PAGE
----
2. Responding to crisis: Tracking shifts in resource dependency levels, ‘race to the bottom’ risks and barriers to transition
In recognition of the significant challenges associated with the pandemic, the EITI board has agreed measures to enable flexibility in EITI implementation and reporting. These measures are aimed at ensuring countries and companies can maintain momentum for transparency, while adapting to national and commercial realities and meeting pressing demands for information on key changes unfolding in the extractive sector. Under this flexible approach, national multi-stakeholder groups may choose to deviate from the standard procedure for EITI reporting in 2020 by instead disclosing information on sector developments resulting from coronavirus, commodity price shocks, and the potential for longer-term reductions in demand for commodities. The surging challenges of the current global crisis put into sharp relief a set of long-term issues that resource-rich countries must address to adapt to energy transitions. In this respect, EITI’s flexible reporting approach could help focus attention on a number of energy transition developments that will matter immensely to citizens.
Dependency shifts. One set of highly relevant sector changes that are within the scope of flexible EITI reporting relates to delayed licensing rounds, postponed exploration and development plans, and downward revisions to budget projections based on new breakeven oil price assumptions. Such revisions could indicate that energy transition dynamics stemming from lower oil prices, reduced demand for fossil fuels, and international climate commitments are impacting a country’s finances. Depending on the timing and scale of such shifts, this could prompt citizens in some oil-producing countries to raise serious questions about over-dependence on resources and significantly adjust their expectations about what the sector will deliver for them economically.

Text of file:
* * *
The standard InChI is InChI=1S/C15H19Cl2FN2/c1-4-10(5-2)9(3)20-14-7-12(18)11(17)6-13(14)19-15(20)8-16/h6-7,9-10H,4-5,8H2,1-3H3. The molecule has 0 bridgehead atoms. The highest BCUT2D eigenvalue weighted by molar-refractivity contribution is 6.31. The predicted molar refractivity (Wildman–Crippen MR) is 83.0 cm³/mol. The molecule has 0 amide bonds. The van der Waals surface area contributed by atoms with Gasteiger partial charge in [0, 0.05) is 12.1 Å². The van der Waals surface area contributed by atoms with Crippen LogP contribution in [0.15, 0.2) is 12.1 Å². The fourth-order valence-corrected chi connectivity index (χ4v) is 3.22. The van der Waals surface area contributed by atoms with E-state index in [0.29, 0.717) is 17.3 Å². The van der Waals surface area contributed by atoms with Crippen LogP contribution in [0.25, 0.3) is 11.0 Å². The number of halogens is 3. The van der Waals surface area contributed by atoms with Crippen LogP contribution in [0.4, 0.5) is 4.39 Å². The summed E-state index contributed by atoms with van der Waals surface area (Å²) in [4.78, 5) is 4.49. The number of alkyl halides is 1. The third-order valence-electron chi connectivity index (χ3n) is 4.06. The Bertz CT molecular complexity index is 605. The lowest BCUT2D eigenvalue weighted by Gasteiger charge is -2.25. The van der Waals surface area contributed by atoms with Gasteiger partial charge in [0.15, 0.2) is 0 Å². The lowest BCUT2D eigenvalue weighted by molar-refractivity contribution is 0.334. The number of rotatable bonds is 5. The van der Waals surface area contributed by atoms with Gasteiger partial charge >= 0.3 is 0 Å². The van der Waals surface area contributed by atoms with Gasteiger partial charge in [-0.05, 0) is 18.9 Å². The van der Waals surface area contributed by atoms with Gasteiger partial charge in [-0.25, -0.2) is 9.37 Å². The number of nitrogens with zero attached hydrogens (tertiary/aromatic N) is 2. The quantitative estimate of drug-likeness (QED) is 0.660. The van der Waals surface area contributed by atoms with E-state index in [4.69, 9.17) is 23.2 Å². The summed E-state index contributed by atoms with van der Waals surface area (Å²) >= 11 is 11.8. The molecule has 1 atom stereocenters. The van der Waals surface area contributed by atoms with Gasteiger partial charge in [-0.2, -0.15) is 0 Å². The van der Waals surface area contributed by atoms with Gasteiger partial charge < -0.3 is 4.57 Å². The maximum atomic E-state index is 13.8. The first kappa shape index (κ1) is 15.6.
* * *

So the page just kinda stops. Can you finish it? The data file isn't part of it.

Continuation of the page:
"Race to the bottom" risks. Conversely, incentives requested by or given to companies, such as overly generous tax breaks or bailouts, force majeure relief, or reductions in environment and social protections could indicate that actors may be seeking to mitigate energy transition impacts by hastily pushing oil projects across the finish line in order to derive whatever profits and revenues they can. While such “race to the bottom” tactics might seem rational in the short term, the longer-term benefits for countries may not outweigh the social, economic and environmental costs. And it’s not just oil—many mining countries are also experiencing downturns. However, if the current circumstances accelerate a shift toward renewable energy, then increased activity around strategic minerals could impact some mining countries, again creating the related need for even greater transparency and oversight.
Barriers to transition. Sector shifts to relax regulatory enforcement, reduce oversight of state-owned enterprises, and make exceptional uses of sovereign wealth funds could reflect the practical constraints of countries grappling with limited government bandwidth and unprecedented public health needs. However, in some cases, these same shifts could also indicate risks of unscrupulous actors exploiting the chaos of the crisis for corrupt purposes and their own personal gain. Similarly, restrictions on public gatherings have proven an important tool for slowing the spread of coronavirus, but there is cause for serious concern when such restrictions become impediments to civic space. Both capture by vested interests and restrictions on civic space can create barriers to public dialogue and policy action related to the energy transition.
An opportunity for fundamental change
Not every change in government or company plans or policies in the coming months will necessarily be problematic, nor linked to significant energy transition impacts. But citizens deserve timely information about what shifts are happening so that they can evaluate these changes for themselves and understand any longer-term energy transition implications. And they must have the necessary civic space to freely debate such evolutions.
We must also remain vigilant to ensure that temporary flexibility doesn’t result in longer-term backsliding on transparency. The role that EITI actors and processes could play in shedding light on urgent sector developments, meaningfully contributing to current debates, and informing strong policy responses is more important now than ever before. Just as we have all been forced to reimagine our daily routines, my hope is that countries and companies seize this opportunity to do things differently, and better.
Erica Westenberg is the director of governance programs at the Natural Resource Governance Institute (NRGI).